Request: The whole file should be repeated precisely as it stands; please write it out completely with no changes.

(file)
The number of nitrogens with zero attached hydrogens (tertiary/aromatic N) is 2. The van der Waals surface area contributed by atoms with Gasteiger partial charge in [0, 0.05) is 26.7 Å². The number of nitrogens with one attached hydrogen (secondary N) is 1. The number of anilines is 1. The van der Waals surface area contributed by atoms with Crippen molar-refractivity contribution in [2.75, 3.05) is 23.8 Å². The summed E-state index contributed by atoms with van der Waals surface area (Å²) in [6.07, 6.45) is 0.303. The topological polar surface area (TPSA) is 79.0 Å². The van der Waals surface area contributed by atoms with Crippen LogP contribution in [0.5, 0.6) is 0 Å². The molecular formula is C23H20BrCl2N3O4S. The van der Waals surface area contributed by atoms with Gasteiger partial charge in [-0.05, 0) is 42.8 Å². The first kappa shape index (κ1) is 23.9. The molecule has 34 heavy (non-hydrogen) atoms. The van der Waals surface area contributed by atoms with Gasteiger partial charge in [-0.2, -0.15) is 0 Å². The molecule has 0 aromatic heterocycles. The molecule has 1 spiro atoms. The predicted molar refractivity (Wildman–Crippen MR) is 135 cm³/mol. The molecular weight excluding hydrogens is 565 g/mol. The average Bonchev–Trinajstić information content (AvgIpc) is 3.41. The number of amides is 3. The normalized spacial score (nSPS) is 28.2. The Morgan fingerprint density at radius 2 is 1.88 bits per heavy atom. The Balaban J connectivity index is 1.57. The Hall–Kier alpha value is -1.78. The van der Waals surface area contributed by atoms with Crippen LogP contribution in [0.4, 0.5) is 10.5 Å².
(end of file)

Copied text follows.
The number of nitrogens with zero attached hydrogens (tertiary/aromatic N) is 2. The van der Waals surface area contributed by atoms with Gasteiger partial charge in [0, 0.05) is 26.7 Å². The number of nitrogens with one attached hydrogen (secondary N) is 1. The number of anilines is 1. The van der Waals surface area contributed by atoms with Crippen molar-refractivity contribution in [2.75, 3.05) is 23.8 Å². The summed E-state index contributed by atoms with van der Waals surface area (Å²) in [6.07, 6.45) is 0.303. The topological polar surface area (TPSA) is 79.0 Å². The van der Waals surface area contributed by atoms with Crippen LogP contribution in [0.5, 0.6) is 0 Å². The molecular formula is C23H20BrCl2N3O4S. The van der Waals surface area contributed by atoms with Gasteiger partial charge in [-0.05, 0) is 42.8 Å². The first kappa shape index (κ1) is 23.9. The molecule has 34 heavy (non-hydrogen) atoms. The van der Waals surface area contributed by atoms with Gasteiger partial charge in [-0.2, -0.15) is 0 Å². The molecule has 0 aromatic heterocycles. The molecule has 1 spiro atoms. The predicted molar refractivity (Wildman–Crippen MR) is 135 cm³/mol. The molecular weight excluding hydrogens is 565 g/mol. The average Bonchev–Trinajstić information content (AvgIpc) is 3.41. The number of amides is 3. The normalized spacial score (nSPS) is 28.2. The Morgan fingerprint density at radius 2 is 1.88 bits per heavy atom. The Balaban J connectivity index is 1.57. The Hall–Kier alpha value is -1.78. The van der Waals surface area contributed by atoms with Crippen LogP contribution in [0.4, 0.5) is 10.5 Å².